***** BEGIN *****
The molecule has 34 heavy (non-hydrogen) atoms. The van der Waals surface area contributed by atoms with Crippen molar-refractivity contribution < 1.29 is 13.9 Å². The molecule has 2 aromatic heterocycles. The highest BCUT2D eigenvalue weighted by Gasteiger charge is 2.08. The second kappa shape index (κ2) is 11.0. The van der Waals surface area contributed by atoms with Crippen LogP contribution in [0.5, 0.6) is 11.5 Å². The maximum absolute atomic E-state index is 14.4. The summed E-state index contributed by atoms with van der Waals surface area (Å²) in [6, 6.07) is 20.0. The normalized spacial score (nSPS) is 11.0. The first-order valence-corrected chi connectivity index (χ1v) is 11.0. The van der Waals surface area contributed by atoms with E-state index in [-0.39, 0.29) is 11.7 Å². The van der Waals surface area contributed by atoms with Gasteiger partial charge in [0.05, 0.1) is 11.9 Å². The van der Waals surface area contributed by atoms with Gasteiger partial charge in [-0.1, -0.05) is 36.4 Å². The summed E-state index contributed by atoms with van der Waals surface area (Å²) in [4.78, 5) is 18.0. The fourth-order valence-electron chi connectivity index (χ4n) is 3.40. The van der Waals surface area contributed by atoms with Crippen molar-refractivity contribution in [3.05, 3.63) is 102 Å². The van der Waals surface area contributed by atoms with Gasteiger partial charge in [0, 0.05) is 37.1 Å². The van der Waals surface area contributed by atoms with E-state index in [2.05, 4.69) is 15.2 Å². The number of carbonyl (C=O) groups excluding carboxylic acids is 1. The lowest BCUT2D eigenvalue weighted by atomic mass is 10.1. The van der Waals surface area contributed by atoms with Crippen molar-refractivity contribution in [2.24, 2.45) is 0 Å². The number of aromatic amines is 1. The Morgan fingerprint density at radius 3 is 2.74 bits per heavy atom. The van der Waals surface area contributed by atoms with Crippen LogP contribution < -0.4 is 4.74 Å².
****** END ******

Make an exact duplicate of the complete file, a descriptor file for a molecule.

The molecule has 34 heavy (non-hydrogen) atoms. The van der Waals surface area contributed by atoms with Crippen molar-refractivity contribution < 1.29 is 13.9 Å². The molecule has 2 aromatic heterocycles. The highest BCUT2D eigenvalue weighted by Gasteiger charge is 2.08. The second kappa shape index (κ2) is 11.0. The van der Waals surface area contributed by atoms with Crippen LogP contribution in [0.5, 0.6) is 11.5 Å². The maximum absolute atomic E-state index is 14.4. The summed E-state index contributed by atoms with van der Waals surface area (Å²) in [6, 6.07) is 20.0. The normalized spacial score (nSPS) is 11.0. The first-order valence-corrected chi connectivity index (χ1v) is 11.0. The van der Waals surface area contributed by atoms with E-state index in [-0.39, 0.29) is 11.7 Å². The van der Waals surface area contributed by atoms with Gasteiger partial charge in [0.05, 0.1) is 11.9 Å². The van der Waals surface area contributed by atoms with Gasteiger partial charge in [-0.1, -0.05) is 36.4 Å². The summed E-state index contributed by atoms with van der Waals surface area (Å²) in [4.78, 5) is 18.0. The fourth-order valence-electron chi connectivity index (χ4n) is 3.40. The van der Waals surface area contributed by atoms with Crippen molar-refractivity contribution in [3.05, 3.63) is 102 Å². The van der Waals surface area contributed by atoms with Gasteiger partial charge in [0, 0.05) is 37.1 Å². The van der Waals surface area contributed by atoms with E-state index in [2.05, 4.69) is 15.2 Å². The number of carbonyl (C=O) groups excluding carboxylic acids is 1. The lowest BCUT2D eigenvalue weighted by atomic mass is 10.1. The van der Waals surface area contributed by atoms with Crippen molar-refractivity contribution in [2.24, 2.45) is 0 Å². The number of aromatic amines is 1. The Morgan fingerprint density at radius 3 is 2.74 bits per heavy atom. The van der Waals surface area contributed by atoms with Crippen LogP contribution < -0.4 is 4.74 Å².